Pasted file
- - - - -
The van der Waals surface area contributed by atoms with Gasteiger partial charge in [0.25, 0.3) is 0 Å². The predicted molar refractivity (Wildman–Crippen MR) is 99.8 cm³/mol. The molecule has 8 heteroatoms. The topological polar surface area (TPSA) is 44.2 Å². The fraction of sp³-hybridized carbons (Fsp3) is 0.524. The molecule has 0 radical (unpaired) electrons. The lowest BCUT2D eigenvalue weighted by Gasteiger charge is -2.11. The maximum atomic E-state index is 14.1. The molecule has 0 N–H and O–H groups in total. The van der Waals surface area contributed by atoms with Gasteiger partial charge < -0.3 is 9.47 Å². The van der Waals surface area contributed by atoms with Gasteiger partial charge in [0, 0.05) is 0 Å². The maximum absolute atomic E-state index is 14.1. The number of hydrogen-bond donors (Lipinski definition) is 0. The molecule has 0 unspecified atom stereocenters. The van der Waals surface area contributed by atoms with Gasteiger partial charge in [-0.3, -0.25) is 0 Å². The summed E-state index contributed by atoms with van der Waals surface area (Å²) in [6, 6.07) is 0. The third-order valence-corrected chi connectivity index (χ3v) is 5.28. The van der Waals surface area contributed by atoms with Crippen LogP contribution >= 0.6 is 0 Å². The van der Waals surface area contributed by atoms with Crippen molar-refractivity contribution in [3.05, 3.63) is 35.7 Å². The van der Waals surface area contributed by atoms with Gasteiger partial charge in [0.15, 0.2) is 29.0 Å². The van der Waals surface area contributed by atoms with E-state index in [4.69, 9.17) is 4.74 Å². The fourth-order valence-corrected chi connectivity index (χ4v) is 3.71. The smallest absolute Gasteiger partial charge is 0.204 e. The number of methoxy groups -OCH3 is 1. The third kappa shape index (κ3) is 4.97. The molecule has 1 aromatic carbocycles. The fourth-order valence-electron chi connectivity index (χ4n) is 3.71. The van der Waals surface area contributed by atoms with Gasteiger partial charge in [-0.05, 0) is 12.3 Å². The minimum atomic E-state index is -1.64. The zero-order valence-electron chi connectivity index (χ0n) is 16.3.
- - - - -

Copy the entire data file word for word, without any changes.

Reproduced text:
The van der Waals surface area contributed by atoms with Gasteiger partial charge in [0.25, 0.3) is 0 Å². The predicted molar refractivity (Wildman–Crippen MR) is 99.8 cm³/mol. The molecule has 8 heteroatoms. The topological polar surface area (TPSA) is 44.2 Å². The fraction of sp³-hybridized carbons (Fsp3) is 0.524. The molecule has 0 radical (unpaired) electrons. The lowest BCUT2D eigenvalue weighted by Gasteiger charge is -2.11. The maximum atomic E-state index is 14.1. The molecule has 0 N–H and O–H groups in total. The van der Waals surface area contributed by atoms with Gasteiger partial charge < -0.3 is 9.47 Å². The van der Waals surface area contributed by atoms with Gasteiger partial charge in [0, 0.05) is 0 Å². The maximum absolute atomic E-state index is 14.1. The number of hydrogen-bond donors (Lipinski definition) is 0. The molecule has 0 unspecified atom stereocenters. The van der Waals surface area contributed by atoms with Gasteiger partial charge in [-0.3, -0.25) is 0 Å². The summed E-state index contributed by atoms with van der Waals surface area (Å²) in [6, 6.07) is 0. The third-order valence-corrected chi connectivity index (χ3v) is 5.28. The van der Waals surface area contributed by atoms with Crippen LogP contribution >= 0.6 is 0 Å². The van der Waals surface area contributed by atoms with Crippen molar-refractivity contribution in [3.05, 3.63) is 35.7 Å². The van der Waals surface area contributed by atoms with Gasteiger partial charge in [0.15, 0.2) is 29.0 Å². The van der Waals surface area contributed by atoms with E-state index in [4.69, 9.17) is 4.74 Å². The fourth-order valence-corrected chi connectivity index (χ4v) is 3.71. The smallest absolute Gasteiger partial charge is 0.204 e. The number of methoxy groups -OCH3 is 1. The third kappa shape index (κ3) is 4.97. The molecule has 1 aromatic carbocycles. The fourth-order valence-electron chi connectivity index (χ4n) is 3.71. The van der Waals surface area contributed by atoms with Gasteiger partial charge in [-0.05, 0) is 12.3 Å². The minimum atomic E-state index is -1.64. The zero-order valence-electron chi connectivity index (χ0n) is 16.3.